Dili has generally been quiet and without serious incident. The media reported on discontent within the PNTL over the possibility that a new Police Commander may be selected in the near future. According to the report an unnamed and undated flyer has been circulated within PNTL which demanded the new commander be a Westerner along with some inflammatory ethnic rhetoric.
There have been no further developments in relation to this issue.
Fretilin Peace March
There have been no further developments in relation to this issue.
Political Commentary on Presence of International Security Forces
During his speech before the UN General Assembly, President Ramos Horta expressed his gratitude and support to the UN mission, UNPol and the ISF for their work in supporting the Government of Timor Leste.
PNTL Per Diem
In the wake of both the discontent amongst PNTL reported in the media and the small “protest” outside Caicoli Police station last week, it has been reported that the Government is in the process of paying the outstanding per diem payments to the aggrieved officers.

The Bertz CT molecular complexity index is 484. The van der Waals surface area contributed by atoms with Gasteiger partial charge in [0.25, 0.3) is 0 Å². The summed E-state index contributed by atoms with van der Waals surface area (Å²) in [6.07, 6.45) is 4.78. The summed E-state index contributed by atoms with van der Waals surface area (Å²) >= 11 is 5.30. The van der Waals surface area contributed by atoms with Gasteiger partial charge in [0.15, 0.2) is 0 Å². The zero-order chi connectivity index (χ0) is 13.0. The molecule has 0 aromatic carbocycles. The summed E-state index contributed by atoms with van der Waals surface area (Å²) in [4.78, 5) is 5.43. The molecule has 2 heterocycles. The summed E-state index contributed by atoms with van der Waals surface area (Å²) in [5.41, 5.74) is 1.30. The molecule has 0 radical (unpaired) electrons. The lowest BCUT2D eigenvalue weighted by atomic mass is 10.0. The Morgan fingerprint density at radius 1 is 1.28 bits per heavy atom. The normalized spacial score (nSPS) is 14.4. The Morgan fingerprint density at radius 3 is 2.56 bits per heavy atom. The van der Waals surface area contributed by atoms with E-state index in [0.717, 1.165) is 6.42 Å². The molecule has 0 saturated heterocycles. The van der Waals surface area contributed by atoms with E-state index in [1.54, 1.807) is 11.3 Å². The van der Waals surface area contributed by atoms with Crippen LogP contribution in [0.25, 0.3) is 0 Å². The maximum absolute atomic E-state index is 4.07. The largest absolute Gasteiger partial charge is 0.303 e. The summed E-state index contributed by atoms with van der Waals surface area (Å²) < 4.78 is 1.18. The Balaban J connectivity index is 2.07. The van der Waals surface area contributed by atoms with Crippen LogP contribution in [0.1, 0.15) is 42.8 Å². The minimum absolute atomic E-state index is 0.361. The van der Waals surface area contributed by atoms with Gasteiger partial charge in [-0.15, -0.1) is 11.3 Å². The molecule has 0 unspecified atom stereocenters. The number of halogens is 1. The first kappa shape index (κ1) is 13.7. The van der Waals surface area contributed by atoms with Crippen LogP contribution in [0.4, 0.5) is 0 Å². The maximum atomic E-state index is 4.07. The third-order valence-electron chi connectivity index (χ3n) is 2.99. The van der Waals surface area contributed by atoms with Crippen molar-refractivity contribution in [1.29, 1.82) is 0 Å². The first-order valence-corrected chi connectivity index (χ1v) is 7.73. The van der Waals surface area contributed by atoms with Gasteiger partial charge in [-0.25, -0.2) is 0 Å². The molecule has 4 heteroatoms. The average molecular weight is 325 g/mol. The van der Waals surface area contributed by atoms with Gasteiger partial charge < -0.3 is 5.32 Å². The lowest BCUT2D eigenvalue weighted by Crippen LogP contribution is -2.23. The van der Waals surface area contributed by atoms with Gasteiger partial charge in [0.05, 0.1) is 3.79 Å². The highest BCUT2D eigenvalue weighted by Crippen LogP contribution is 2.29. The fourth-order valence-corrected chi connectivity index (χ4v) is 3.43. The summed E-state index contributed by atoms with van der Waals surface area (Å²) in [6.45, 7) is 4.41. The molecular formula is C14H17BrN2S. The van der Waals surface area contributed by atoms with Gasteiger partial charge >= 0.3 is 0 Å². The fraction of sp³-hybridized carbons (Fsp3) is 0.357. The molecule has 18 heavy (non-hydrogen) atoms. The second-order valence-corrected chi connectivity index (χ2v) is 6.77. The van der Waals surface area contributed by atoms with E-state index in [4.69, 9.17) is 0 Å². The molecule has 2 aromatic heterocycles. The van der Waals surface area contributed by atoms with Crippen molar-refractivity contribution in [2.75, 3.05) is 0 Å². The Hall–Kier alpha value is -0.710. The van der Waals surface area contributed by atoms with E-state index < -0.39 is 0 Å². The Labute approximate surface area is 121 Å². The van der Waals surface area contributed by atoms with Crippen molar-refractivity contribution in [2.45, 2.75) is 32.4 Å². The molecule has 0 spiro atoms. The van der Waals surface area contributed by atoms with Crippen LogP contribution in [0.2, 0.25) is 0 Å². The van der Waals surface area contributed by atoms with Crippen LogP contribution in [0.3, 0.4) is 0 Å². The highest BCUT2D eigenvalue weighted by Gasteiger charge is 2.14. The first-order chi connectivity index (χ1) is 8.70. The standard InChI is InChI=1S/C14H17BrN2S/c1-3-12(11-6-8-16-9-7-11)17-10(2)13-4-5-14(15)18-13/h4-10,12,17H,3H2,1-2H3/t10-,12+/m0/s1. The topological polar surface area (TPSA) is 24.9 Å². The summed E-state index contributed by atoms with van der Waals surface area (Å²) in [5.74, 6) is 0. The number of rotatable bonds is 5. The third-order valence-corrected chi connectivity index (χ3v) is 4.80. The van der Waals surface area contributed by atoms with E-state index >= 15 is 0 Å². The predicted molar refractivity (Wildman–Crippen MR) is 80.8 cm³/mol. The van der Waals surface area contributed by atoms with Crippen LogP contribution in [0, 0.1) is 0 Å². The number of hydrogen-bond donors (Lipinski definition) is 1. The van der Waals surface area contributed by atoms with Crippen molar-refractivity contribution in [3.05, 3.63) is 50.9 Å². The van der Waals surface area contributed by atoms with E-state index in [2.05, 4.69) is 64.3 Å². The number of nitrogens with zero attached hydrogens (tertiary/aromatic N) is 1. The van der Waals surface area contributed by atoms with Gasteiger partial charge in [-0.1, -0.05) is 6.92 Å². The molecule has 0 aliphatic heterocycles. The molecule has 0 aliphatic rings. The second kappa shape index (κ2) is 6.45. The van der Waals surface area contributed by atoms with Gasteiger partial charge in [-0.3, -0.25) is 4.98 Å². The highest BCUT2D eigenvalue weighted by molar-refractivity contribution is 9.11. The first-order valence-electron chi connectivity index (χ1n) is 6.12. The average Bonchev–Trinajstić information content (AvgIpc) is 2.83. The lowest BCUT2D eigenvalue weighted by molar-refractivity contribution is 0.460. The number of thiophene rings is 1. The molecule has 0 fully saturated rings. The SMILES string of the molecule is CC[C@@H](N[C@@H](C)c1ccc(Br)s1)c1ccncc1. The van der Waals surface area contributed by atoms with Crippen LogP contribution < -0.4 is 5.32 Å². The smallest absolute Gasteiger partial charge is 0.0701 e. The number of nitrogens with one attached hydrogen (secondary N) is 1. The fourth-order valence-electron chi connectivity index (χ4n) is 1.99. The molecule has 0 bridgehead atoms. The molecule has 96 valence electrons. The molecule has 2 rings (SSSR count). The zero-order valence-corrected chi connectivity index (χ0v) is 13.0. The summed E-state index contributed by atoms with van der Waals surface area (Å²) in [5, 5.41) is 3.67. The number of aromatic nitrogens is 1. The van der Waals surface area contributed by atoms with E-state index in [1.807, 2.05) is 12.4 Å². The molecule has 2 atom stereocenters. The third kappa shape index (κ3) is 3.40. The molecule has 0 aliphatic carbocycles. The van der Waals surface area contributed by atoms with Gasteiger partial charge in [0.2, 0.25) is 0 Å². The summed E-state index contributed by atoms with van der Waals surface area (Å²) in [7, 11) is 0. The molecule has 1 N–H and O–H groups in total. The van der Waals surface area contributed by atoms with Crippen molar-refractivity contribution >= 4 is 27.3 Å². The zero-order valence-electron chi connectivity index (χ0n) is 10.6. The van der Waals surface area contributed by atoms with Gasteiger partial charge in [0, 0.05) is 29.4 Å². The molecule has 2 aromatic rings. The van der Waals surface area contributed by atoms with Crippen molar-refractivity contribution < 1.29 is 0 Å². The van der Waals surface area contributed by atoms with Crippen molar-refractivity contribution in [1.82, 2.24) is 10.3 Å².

The Australian media reported this week on an anonymous flyer that was being distributed around the PNTL. The flyer claimed to represent Western police officers and demanded that the next Police Commander, due to be selected in November, be a Loromonu. In an interview with ABC news the Secretary of State for Security, Francisco Guterres said that he did believed that the flyer was the work of a limited number of PNTL who are unhappy with a recent change in the promotions system in PNTL (which will favour meritocratic rather than time-served advancement).
Rai Los Trial
The trial of Rai Los was due to start this week but has been suspended until January. Rai Los himself was due to return to the country on the 30th October but this has not yet been confirmed.
An armed F-FDTL reconnaissance team travelled to Bobonaro and Cova Lima this week in order to make an assessment of police tasks, deployments and structures along the border in preparation for a possible deployment of F-FDTL in support of the Border Police Unit (BPU). The nature of the support to be provided is not clear i.e. man border posts, patrolling, reserve unit etc. It is estimated that the deployment may not occur for some months.